Exclusive: Venezuela faces heavy bill as grace period expires on Chinese loans – sources

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CARACAS (Reuters) – A grace period on Chinese loans to Venezuela has expired, according to two Venezuelan sources familiar with the matter, potentially depriving the cash-strapped OPEC country of billions of dollars in oil revenue desperately needed this year.

A sculpture is seen outside a building of the Venezuelan state oil company PDVSA in Caracas, Venezuela on June 14, 2016. REUTERS / Ivan Alvarado

China eased payment terms two years ago for some $ 19 billion in oil-for-loan agreements, under which Venezuela sends shipments of crude oil and fuel to repay debt, allowing Venezuela to not pay that interest.

Favorable conditions in Beijing helped the socialist government of President Nicolas Maduro weather a collapse in the Venezuelan economy, which slipped into hyperinflation and a painful recession following falling oil prices.

But the grace period has expired without renewal in recent weeks, according to the sources, which were informed by Chinese and Venezuelan officials.

This could rob Venezuela of some $ 7 billion in annual revenue, according to a Reuters estimate based on current oil prices, a blow to a country that already struggles to import basic goods like food and vegetables. medications.

The sources, who asked not to be identified, said Venezuela continues to push for an extension but is responsible for making the full payments while talks continue.

The sharply increased payments would absorb an additional 305,000 barrels per day (bpd) of Venezuelan oil production, which fell to its lowest level in 33 years this year.

Deteriorating infrastructure and cash flow at national oil company Petroleos de Venezuela SA (PDVSA) caused oil production to drop 33 percent in one year, to 1.51 million barrels per day in March, data shows official reports to OPEC.

“China maintains its position not to increase its exposure to Venezuela and adjusts its conditions, as the price of oil is now $ 20 a barrel above its level when the (grace period) was created.” , said one of the sources.

Neither Venezuela’s Ministry of Information nor state oil company PDVSA responded to requests for comment.

The Development Bank of China, which underwrites most of the loans in Venezuela, did not respond to a request for comment.

China’s Foreign Ministry, when asked about the negotiations, said the cooperation was going smoothly and the loan contracts were in line with international standards.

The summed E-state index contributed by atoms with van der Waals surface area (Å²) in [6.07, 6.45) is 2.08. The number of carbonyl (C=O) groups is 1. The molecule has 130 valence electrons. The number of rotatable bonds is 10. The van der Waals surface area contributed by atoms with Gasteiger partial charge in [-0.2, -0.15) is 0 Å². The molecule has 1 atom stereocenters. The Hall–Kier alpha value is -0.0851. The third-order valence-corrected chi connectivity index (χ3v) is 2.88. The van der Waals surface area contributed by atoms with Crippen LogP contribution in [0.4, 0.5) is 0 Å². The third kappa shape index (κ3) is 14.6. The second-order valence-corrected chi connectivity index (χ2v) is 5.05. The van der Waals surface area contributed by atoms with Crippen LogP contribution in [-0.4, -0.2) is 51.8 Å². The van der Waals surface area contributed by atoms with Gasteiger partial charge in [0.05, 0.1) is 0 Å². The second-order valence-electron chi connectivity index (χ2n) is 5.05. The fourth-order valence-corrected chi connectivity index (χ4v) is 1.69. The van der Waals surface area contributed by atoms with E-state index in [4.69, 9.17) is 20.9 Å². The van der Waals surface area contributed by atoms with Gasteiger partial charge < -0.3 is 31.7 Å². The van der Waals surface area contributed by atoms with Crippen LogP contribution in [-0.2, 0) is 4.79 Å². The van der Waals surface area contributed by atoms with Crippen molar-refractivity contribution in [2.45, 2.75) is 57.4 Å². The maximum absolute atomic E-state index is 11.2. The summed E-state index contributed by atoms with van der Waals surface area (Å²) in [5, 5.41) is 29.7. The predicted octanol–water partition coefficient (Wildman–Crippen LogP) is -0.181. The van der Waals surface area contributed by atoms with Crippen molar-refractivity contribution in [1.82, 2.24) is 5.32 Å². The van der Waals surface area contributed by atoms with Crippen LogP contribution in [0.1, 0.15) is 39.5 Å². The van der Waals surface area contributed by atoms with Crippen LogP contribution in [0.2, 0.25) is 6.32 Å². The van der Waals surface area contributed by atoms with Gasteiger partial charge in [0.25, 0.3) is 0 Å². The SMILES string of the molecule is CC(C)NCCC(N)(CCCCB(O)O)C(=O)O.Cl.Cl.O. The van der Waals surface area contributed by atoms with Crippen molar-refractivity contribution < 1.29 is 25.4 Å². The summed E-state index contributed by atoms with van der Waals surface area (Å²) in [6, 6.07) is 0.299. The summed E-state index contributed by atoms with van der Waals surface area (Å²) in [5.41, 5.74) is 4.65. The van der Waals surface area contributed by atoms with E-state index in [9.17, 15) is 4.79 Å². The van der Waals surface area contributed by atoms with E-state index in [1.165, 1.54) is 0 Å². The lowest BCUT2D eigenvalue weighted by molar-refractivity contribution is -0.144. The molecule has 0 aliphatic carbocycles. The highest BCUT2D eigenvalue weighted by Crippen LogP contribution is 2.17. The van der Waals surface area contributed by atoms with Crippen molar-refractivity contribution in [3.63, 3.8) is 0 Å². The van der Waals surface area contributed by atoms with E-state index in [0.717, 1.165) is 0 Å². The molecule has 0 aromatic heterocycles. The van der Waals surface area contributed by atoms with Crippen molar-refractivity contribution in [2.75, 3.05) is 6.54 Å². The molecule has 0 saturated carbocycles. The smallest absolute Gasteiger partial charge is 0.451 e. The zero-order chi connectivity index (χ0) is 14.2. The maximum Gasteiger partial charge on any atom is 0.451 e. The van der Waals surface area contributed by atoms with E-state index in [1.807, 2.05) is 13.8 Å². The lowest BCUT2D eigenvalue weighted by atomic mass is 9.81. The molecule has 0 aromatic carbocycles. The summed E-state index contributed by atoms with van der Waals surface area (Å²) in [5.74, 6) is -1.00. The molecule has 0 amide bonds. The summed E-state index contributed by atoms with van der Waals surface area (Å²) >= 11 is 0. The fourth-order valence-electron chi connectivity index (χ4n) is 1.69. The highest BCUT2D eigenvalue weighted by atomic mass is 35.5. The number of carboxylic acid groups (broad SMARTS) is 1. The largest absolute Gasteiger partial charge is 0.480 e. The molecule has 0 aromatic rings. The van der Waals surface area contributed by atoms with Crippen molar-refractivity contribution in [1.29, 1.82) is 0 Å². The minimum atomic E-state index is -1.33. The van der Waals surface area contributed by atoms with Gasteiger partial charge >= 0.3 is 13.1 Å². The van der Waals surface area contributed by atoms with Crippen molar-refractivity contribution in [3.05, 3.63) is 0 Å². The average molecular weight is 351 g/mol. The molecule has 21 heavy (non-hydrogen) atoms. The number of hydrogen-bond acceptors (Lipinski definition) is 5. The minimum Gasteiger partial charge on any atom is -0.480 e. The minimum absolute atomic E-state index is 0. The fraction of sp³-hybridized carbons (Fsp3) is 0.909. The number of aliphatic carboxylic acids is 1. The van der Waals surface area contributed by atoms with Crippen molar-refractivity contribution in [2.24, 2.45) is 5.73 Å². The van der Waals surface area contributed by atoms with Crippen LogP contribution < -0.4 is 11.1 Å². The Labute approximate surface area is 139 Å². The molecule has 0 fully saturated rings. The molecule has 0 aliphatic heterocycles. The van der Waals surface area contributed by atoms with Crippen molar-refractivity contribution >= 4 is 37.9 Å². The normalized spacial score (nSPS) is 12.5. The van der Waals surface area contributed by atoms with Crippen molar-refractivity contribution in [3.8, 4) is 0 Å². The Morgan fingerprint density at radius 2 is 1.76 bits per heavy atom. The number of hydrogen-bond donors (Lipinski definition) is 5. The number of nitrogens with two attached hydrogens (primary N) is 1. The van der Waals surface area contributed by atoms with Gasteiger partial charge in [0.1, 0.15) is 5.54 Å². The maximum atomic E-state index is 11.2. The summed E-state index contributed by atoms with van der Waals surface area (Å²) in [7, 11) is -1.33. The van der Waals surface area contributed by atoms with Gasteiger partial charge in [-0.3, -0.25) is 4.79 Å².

Caracas could seek to preserve cash flow by sending those barrels to other customers who pay in cash, defaulting on its obligations to China in the process, and straining ties with a crucial political ally and its biggest financier.

Beijing would have little incentive to pursue an embarrassing trade dispute with a government it has supported for years and may simply turn a blind eye to a default.

Maduro, candidate for re-election on May 20, says his country is the victim of an “economic war” waged by its political opponents with the help of Washington.

Critics say the country’s plight is the result of a dysfunctional state-run economic model.

CHINA MORE PRAGMATIC

For a decade, China wooed the government of then-President Hugo Chavez with generous funding deals as it sought to secure the oil supply to its resource-hungry economy and cultivate an anti-Washington ally. in Latin America.

He has granted more than $ 50 billion in credit to Venezuela over 10 years.

However, Beijing stopped renewing its loans three years ago as the Venezuelan economy began to fall due to the collapse in oil prices.

Last year, Venezuela shipped some 700,000 bpd of crude and fuel to China under bilateral deals, according to a Reuters review of PDVSA’s trade documents.

But only about 70,000 bpd was applied to service the debt under the grace period, one of the sources said, with China paying the rest in cash.

Without a grace period, the amount applied to debt service stands at 375,000 bpd, the sources said.

Venezuela and PDVSA are in default on nearly $ 50 billion in international bonds because they haven’t paid more than $ 2 billion in interest.

The bondholders have yet to take legal action, in part because most believe Maduro is unwilling to make changes to jumpstart the economy, and because U.S. sanctions effectively prevent them from doing so. buy newly issued Venezuelan bonds, making restructuring virtually impossible.

PDVSA also has hundreds of millions of dollars in unpaid invoices to its suppliers and partners.

Italian energy company Eni ENI.MI PDVSA said on Friday that PDVSA’s debt had fallen from 600 million euros in February to 650 million euros (787 million euros) and that payments were “close to zero”.

($ 1 = 0.8262 euros)

Reporting by Corina Pons, additional reporting by Marianna Parraga in Houston, Ben Blanchard in Beijing and Engen Tham in Shanghai, written by Brian Ellsworth; Editing by Daniel Flynn and Rosalba O’Brien

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